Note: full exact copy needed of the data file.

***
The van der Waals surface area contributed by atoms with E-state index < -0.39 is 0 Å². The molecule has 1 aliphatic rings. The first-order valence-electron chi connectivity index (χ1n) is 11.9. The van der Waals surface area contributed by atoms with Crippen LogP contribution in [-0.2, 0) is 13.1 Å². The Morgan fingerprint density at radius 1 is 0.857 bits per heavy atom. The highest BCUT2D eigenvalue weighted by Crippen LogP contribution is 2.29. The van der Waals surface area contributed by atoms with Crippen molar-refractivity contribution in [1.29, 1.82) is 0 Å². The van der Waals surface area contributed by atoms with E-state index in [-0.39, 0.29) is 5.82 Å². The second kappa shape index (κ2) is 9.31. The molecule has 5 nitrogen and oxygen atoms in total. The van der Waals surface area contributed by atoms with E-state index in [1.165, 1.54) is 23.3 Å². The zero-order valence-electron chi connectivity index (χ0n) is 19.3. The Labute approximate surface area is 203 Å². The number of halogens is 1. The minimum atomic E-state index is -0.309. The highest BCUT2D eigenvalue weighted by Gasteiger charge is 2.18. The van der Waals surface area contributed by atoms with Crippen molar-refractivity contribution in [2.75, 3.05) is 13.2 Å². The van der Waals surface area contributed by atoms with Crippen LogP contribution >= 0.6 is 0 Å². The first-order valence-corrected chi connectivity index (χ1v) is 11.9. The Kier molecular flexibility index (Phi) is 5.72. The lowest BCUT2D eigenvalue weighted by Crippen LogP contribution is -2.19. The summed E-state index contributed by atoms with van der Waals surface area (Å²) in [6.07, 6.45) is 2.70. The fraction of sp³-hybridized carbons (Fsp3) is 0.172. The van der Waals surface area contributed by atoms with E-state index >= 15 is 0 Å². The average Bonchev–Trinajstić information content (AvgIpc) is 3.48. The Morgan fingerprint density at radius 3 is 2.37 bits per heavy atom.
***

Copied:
The van der Waals surface area contributed by atoms with E-state index < -0.39 is 0 Å². The molecule has 1 aliphatic rings. The first-order valence-electron chi connectivity index (χ1n) is 11.9. The van der Waals surface area contributed by atoms with Crippen LogP contribution in [-0.2, 0) is 13.1 Å². The Morgan fingerprint density at radius 1 is 0.857 bits per heavy atom. The highest BCUT2D eigenvalue weighted by Crippen LogP contribution is 2.29. The van der Waals surface area contributed by atoms with Crippen molar-refractivity contribution in [1.29, 1.82) is 0 Å². The van der Waals surface area contributed by atoms with E-state index in [-0.39, 0.29) is 5.82 Å². The second kappa shape index (κ2) is 9.31. The molecule has 5 nitrogen and oxygen atoms in total. The van der Waals surface area contributed by atoms with E-state index in [1.165, 1.54) is 23.3 Å². The zero-order valence-electron chi connectivity index (χ0n) is 19.3. The Labute approximate surface area is 203 Å². The number of halogens is 1. The minimum atomic E-state index is -0.309. The highest BCUT2D eigenvalue weighted by Gasteiger charge is 2.18. The van der Waals surface area contributed by atoms with Crippen molar-refractivity contribution in [2.75, 3.05) is 13.2 Å². The van der Waals surface area contributed by atoms with Crippen LogP contribution >= 0.6 is 0 Å². The first-order valence-corrected chi connectivity index (χ1v) is 11.9. The Kier molecular flexibility index (Phi) is 5.72. The lowest BCUT2D eigenvalue weighted by Crippen LogP contribution is -2.19. The summed E-state index contributed by atoms with van der Waals surface area (Å²) in [6.07, 6.45) is 2.70. The fraction of sp³-hybridized carbons (Fsp3) is 0.172. The van der Waals surface area contributed by atoms with E-state index >= 15 is 0 Å². The average Bonchev–Trinajstić information content (AvgIpc) is 3.48. The Morgan fingerprint density at radius 3 is 2.37 bits per heavy atom.